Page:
Notes and Editorial Reviews
Symphonies: No. 3,
; No. 4
Hermann und Dorothea:
Thomas Dausgaard, cond; Swedish CO
BIS 1619 (Hybrid multichannel SACD: 76:30)
Listening to this disc, the last in Thomas Dausgaard’s estimable chamber orchestra series, is rather like taking an
obstacle course in a small, highly maneuverable compact car. You feel every single bump along the way, but oh what a ride! This could be close to being the most thrilling Schumann symphony series on the market, with sawing violins smoking down to the bridge and timpani-like rifle shots. The detail is also amazing, if I may continue to use the automotive analogy: the smaller the car the more detailed you see the road as well, and even proximity to another car can send a bit of a rush up your spine.
I suppose I should mention that I don’t drive a small car right now, but a used Lexus GS300, and that baby glides through traffic in a way that makes an obstacle course obsolete. And there are lots of Lexus recordings out there that I have mentioned before that will serve the needs of those wanting a traditional performance of either of these pieces. And believe me, I have nothing against tradition—my favorites in this music will most likely continue to be Bernstein, Szell, Barenboim, and Chailly for the Mahler version. But Dausgaard has given us something special, a reading of streamlined breeziness and pedal-to-the-metal exhilaration. Actually to hear some of the underlying string rhythms in these pieces is a truly unique experience, while Schumann’s ever-present but not often heard counterpoint is a revelation in this recording. I suppose I could have done without the rush to the finish in the first movement of the “Rhenish,” but I can forgive the conductor a few petty slips of judgment.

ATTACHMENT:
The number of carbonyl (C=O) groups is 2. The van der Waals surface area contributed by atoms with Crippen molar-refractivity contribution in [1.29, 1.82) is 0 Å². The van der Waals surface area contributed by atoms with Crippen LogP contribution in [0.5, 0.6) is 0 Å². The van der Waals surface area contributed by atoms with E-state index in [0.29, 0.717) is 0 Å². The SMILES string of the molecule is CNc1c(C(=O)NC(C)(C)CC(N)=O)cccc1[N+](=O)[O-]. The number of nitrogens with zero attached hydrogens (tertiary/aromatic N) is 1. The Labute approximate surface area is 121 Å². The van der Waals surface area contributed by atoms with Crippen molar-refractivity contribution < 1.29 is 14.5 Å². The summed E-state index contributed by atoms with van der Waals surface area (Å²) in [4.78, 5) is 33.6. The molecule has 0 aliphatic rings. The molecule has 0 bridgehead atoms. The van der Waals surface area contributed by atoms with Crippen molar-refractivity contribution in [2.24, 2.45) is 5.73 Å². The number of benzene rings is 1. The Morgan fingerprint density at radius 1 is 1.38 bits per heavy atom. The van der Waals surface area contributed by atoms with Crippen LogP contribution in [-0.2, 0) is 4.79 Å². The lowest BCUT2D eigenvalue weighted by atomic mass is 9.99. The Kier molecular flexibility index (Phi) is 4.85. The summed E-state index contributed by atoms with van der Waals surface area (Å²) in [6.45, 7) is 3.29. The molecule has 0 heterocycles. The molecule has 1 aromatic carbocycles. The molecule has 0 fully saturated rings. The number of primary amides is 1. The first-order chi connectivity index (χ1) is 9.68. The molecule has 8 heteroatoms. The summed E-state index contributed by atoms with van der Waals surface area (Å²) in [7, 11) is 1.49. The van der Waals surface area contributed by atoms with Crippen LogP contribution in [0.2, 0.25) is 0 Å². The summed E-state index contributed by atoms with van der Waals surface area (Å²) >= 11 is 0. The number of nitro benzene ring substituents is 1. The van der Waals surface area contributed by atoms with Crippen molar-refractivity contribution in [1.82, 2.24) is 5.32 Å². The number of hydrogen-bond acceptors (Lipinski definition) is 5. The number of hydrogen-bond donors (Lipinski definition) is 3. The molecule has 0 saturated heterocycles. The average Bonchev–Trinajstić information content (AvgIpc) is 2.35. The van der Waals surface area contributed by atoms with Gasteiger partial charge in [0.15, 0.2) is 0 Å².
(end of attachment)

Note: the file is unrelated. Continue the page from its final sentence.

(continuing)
I have not heard the disc with Nos. 2 and 4 (1841) yet, but be sure to know that No. 4 on this disc is the final 1851 version, and not Schumann’s earlier first thoughts that some swear by. He was insecure enough with this work to want to add instrumental doublings and linkages between movements and some think it nothing less than an oracle from heaven to hear the composer’s first thoughts. Not me. Oh, I can live with version 1, but I do not think that the preferment shown to his last considerations in any way denigrates the work at all, and that his second thoughts in this instance may actually be the better of the two. Aside from the rather quick opening bars, which tend to destroy some of the mystery that everyone hears in this music, the rest of the symphony is well fitted and tremendously played.
I won’t waste too much time on
—Bernstein owns this one, with Giulini second—but instead present a defense for the inclusion of
Hermann und Dorothea
. This much-maligned piece had great and noble beginnings, an opera based on the epic verse by Goethe of the same name. It then migrated to a
, and to an oratorio. Schumann tiring of the effort he perceived would be needed to bring the thing to life, finally completed (in just a few days) the Overture alone, dedicating it to Clara, and finishing it in conjunction with the revision of his Fourth Symphony. The work is stirring and slightly tragic, using the French
as a prominent theme (the work tells of the confusion of lovers in the aftermath of the French Revolution). As such, the piece becomes almost a mini tone poem, well played here with a lot of spark, and making a nice filler to fatten up this highly recommended album. Like the others in the series, the SACD sound is marvelously placed and really opens the curtain on the soundstage.
FANFARE: Steven E. Ritter
Works on This Recording
Symphony no 4 in D minor, Op. 120 by Robert Schumann
Swedish Chamber Orchestra
Written: 1851; Germany
Notes: Composition written: Germany (1841).
Composition revised: Germany (1851).
Manfred, Op. 115 by Robert Schumann
Swedish Chamber Orchestra
Written: 1848-1849; Germany
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